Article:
Before answering these questions precisely, we look back on the meeting with the housing department of the previous day, to highlight the positive and negative points and try to draw lessons for future cases or the lab. First observation: the agents got their first taste of Transfo and its working methods; a period of acculturation and more exchanges with the ambassadors would certainly have enriched the back-and- forth of ideas. For ambassadors, who are non-experts and thus not necessarily in a position to question expert opinions, the challenge is to find the right stance: that of an uninformed source of a creative dynamic without interfering with the substance. On the other hand, the ambassadors are very enthusiastic about the Transfo working methods, which encourage co-construction of ideas, mutual trust, etc. The discussions also raise the issue of clearly defining the coordination with participation from the community and the importance of thinking about bringing elected representatives into the process.
While the first lessons for the follow-up to Transfo are drawn from the course of the discussions, the ambassadors are invited to join in a prescient exercise in envisaging the future lab. In small groups, they must think about a “model” of this future lab: working with diagrams, pictograms and short texts, they propose ideas about the way the lab should work, its relationship with the rest of the administration, the available human resources, etc.
It’s hard work: you have to envisage yourself organizing a new department within an already very complex administration… In fact, the ideas which stand out are for the moment pretty close to how Transfo functions: the lab would consist of about twenty agents from different departments, accompanied by one or more permanent staff, who meet about once a month, and are inspired by design methods and input from users and professionals to gain a fresh viewpoint on a given problem. This first sketch of the lab will evolve in the coming months, but it shows that the mode of work adopted for the first case was appreciated! In order to integrate these different models, the groups are asked to present their ideas in a sequence plan consisting of 25 interventions lasting 30 seconds each. Not easy, but they managed it: a good example of a quick and collective way to do a synthesis!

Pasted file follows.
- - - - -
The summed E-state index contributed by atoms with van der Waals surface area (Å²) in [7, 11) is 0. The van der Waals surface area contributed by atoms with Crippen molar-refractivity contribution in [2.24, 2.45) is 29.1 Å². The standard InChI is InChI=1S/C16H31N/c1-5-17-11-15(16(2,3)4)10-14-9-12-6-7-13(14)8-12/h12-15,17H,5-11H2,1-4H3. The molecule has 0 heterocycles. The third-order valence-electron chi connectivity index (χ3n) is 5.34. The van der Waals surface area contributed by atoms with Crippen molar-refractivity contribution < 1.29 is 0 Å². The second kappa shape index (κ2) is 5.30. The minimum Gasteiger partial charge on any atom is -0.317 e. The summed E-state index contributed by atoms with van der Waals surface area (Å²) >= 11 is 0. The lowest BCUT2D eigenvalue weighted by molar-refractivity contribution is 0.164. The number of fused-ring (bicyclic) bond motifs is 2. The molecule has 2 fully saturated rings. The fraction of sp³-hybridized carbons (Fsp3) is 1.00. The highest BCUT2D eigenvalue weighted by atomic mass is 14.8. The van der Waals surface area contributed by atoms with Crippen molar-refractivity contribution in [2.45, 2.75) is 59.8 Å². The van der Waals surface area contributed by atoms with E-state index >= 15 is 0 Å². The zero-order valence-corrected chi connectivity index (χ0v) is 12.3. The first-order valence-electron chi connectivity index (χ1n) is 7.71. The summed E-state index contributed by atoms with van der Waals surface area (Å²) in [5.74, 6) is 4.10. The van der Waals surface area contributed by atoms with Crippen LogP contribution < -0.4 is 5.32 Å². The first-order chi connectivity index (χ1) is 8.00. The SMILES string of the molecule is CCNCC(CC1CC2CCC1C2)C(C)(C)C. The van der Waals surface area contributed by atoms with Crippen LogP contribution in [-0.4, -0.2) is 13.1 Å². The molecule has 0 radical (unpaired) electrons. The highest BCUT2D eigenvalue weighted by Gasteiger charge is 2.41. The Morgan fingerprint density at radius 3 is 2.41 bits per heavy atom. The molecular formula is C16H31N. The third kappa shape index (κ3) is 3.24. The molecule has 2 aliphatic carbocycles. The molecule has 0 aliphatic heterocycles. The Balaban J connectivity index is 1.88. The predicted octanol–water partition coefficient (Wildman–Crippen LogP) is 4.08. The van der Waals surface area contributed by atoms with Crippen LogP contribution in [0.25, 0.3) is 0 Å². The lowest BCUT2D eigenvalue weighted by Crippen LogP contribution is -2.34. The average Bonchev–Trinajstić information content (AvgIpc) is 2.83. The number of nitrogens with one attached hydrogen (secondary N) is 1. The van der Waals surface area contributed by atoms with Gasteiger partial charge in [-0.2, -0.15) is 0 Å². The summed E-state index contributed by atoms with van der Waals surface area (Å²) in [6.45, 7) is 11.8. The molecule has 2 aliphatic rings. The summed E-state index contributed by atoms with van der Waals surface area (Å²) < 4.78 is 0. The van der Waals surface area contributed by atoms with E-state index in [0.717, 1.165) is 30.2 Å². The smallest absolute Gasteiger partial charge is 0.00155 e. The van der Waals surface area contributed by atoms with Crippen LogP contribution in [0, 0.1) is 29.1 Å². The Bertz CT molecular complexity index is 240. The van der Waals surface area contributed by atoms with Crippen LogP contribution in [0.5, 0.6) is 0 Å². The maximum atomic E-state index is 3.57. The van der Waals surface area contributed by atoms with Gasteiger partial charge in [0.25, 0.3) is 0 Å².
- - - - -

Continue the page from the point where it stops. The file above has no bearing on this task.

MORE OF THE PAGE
How to choose “good cases” for the lab?
The afternoon is devoted more specifically to projects the lab can work on. What are the criteria for choosing a “good case”? To answer this question, each ambassador first looks for an example of a problem dealt with by their department, and which could be presented to the lab. These “possible cases” are assigned to the groups of ambassadors, who try to get a grasp of these problems and imagine if the lab could deal with them, and how. This is not always easy, because the issues in question are sometimes technical and beyond the grasp of agents who don’t work in the department in question. From these initial ideas, the selection criteria must be defined so that the lab can choose its practical cases.
We then take all these different criteria and together try to clarify and group them. The exercise proves to be more difficult than expected: some ambassadors feel they don’t have enough time to formulate truly relevant cases, while for others the cases, as proposed, don’t allow for the formulation of relevant criteria. Nevertheless, the exercise enables us to highlight important criteria for judging future cases: feasibility, potential for replicability, political and administrative support… Moreover, it raises aspects of the positioning of the future lab that produce debate within the group: should Transfo be obliged to define public policies and deal with issues as broad as anti-unemployment policy? Can it take on missions that are highly prospective and exploratory, or should it limit itself to operational fixes?
Towards the next practical case
This session enabled us to finalize the first practical case, which is generally positive: the ambassadors succeeded in developing several ideas for improving the use of the AMELIO device, some of which were welcomed by the department in charge of the platform, even if it was sometimes difficult to oppose the experts in criticizing the proposed ideas… It remains to be seen whether and how the housing department will accept these proposals and, in the long run, test and even implement some of them.
Still, this first case was an opportunity for ambassadors to test certain methods of public policy design (immersion, ideation, visualization, exhibition), as well as other ways of working (user-centered approach, collective and horizontal work, drawing on the very diverse skills of the group, a ‘quick and dirty’ style, in contrast to the habits of administrations…). Ambassadors and residents will meet in June for the launch of the next practical cases, which will focus on the empty heritage spaces at MEL.